21 February 2021

Soon after the coronavirus (COVID-19) pandemic began last year, Freya Heddington, then 13 years-old, received a call that was about to change the direction of her life.

Freya was aged 12 when she was diagnosed in August 2019 with restrictive cardiomyopathy (RCM). The condition pushes the lung pressures up and causes dizziness, chest pain, palpitations and tiredness. In Freya, the condition caused shortness of breath, fainting and she often felt weak. 

With some of the other cardiac conditions children can sometimes be aided by ventricular assistance devices, but RCM is particularly hard to treat in this way. 

Weeks after her diagnosis, Freya was referred to Great Ormond Street Hospital (GOSH) where she was assessed and subsequently urgently listed for a heart transplant. 

A girl with braces smiles.
Freya was 13 years-old when she had her life-saving heart transplant in 2020


About six months later, she became the second child to receive a heart transplant using a new method, called Donation after Circulatory Death (DCD), as part of a world-first collaboration between Royal Papworth Hospital and GOSH. 

Freya said: “I remember when they first told me about my heart. It was scary, because I didn’t know what it would mean. Would I be able to go to school, see my friends, do all the things I still loved to do like ride horses?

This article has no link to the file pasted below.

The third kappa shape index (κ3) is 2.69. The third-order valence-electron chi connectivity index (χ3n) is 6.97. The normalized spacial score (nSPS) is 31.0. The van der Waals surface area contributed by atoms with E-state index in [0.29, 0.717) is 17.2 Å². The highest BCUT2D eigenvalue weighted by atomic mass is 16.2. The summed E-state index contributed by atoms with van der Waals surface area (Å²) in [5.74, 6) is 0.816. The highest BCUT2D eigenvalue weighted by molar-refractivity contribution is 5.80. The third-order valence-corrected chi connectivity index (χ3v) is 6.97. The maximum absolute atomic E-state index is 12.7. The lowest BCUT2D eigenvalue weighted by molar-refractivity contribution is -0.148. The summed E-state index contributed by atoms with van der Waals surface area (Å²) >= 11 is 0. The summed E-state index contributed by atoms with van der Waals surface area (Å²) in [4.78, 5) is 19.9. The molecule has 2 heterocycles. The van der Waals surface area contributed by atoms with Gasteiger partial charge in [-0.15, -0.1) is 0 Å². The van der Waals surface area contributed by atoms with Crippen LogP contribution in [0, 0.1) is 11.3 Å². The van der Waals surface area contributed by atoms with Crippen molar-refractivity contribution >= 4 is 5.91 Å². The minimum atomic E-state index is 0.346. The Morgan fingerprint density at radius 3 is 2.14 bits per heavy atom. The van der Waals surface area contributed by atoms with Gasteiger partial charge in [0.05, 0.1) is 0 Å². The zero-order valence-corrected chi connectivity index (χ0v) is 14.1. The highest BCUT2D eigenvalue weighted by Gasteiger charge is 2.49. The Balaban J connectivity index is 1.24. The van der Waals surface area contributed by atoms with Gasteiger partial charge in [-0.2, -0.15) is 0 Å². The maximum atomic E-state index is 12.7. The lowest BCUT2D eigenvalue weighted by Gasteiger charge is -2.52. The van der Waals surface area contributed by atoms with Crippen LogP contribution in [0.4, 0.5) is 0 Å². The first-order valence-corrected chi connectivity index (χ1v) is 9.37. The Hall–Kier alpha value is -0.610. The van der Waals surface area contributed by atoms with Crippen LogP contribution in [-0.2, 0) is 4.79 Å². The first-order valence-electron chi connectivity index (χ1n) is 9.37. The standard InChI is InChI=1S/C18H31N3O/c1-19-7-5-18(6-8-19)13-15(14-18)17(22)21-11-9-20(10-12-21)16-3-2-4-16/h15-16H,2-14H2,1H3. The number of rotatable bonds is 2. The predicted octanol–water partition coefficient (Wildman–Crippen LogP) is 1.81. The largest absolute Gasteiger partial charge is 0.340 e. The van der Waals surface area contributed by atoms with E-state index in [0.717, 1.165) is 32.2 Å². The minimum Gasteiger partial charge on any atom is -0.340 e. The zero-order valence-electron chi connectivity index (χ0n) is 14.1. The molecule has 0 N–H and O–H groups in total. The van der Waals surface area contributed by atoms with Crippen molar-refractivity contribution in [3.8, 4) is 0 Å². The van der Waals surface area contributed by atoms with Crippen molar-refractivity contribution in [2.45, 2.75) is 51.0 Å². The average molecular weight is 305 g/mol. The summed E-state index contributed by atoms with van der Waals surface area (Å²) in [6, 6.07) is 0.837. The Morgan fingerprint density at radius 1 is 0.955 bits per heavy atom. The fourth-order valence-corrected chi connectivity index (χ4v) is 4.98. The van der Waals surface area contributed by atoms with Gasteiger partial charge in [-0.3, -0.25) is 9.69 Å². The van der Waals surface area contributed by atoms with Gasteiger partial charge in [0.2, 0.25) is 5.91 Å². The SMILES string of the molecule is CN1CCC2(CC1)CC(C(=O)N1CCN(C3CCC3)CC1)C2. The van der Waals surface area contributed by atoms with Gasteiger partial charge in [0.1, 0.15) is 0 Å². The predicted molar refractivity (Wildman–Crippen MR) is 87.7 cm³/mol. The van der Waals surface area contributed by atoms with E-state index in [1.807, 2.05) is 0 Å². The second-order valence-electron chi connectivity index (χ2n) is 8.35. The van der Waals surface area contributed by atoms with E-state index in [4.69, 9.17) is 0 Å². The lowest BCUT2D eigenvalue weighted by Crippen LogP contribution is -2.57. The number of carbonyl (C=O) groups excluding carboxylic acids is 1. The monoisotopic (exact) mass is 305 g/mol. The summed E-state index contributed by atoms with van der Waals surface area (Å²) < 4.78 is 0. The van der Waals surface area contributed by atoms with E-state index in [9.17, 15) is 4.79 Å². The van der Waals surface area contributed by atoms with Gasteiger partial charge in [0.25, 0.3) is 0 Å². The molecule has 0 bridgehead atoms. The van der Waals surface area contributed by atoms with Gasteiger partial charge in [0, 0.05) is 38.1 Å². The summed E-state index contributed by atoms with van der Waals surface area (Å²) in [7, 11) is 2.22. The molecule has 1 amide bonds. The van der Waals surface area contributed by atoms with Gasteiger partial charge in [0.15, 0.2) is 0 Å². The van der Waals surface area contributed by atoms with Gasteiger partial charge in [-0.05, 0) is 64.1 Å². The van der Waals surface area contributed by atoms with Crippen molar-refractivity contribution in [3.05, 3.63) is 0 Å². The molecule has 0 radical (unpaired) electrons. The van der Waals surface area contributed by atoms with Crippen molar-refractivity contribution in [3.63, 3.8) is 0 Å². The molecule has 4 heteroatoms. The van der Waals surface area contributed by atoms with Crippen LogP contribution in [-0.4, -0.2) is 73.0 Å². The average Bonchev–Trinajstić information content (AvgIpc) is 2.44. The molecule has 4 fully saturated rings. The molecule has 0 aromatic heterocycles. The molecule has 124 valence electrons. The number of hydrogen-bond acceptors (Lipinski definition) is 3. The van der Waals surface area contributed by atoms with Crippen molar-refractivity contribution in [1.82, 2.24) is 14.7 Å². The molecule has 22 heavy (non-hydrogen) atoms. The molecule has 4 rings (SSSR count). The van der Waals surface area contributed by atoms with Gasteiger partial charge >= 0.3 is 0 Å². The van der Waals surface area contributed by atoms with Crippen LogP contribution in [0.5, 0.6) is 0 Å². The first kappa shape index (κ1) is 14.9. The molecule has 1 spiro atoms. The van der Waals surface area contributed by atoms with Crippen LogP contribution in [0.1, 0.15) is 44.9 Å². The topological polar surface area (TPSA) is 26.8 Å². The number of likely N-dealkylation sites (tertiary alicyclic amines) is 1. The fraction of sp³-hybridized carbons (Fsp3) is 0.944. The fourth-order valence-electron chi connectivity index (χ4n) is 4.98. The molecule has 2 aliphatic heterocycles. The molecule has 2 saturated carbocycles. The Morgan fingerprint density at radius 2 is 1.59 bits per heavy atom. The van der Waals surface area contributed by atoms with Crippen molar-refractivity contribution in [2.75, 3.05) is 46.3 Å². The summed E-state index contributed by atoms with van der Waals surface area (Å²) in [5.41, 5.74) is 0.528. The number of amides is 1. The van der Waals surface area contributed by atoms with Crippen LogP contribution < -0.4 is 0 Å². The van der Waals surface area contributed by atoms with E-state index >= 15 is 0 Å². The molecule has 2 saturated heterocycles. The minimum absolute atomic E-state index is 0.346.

"I knew that the transplant would be a big operation and that it was my best chance at getting back to normality.”

Freya-horse-web.jpg
Freya is now able to resume the things she loves, like horse riding


Freya’s dad, Jason, said: “It’s one of the most difficult things that a parent has to hear – that your child is seriously unwell. We’ve always been aware that the waiting times for children are long, because finding a match is so difficult. So when we heard about the DCD heart programme, we started to feel hopeful: this could increase Freya’s chances, along with other children on the waiting list. Ultimately, though, we knew that her life was in the hands of a stranger willing to make a donation in the most difficult time of their own lives.”

Speaking about her experience, Freya added: “For me, it happened a lot quicker than for most children. I’m so grateful to my donor and their family for this second chance. When I woke up from the surgery I felt like I could finally breathe again.”

A girl stands outside Great Ormond Street Hospital for Children
Freya's heart transplant was made possible thanks to the gift of life: organ donation


Jason added: “We were worried that with the pandemic things might slow down, but the transplant team at GOSH were always there for us. We were shocked to get the call when we did, but also filled with such gratitude.

"We know that the new DCD heart programme made all the difference for our daughter. We also know that if it wasn’t for her donor’s family this wouldn’t even be possible. They’re forever in our thoughts.”

Read more

World-first paediatric heart transplant technique boosts number of life-saving operations for children in the UK
Meet Anna, the first child in the world to receive a heart transplant using a pioneering method developed at Royal Papworth Hospital
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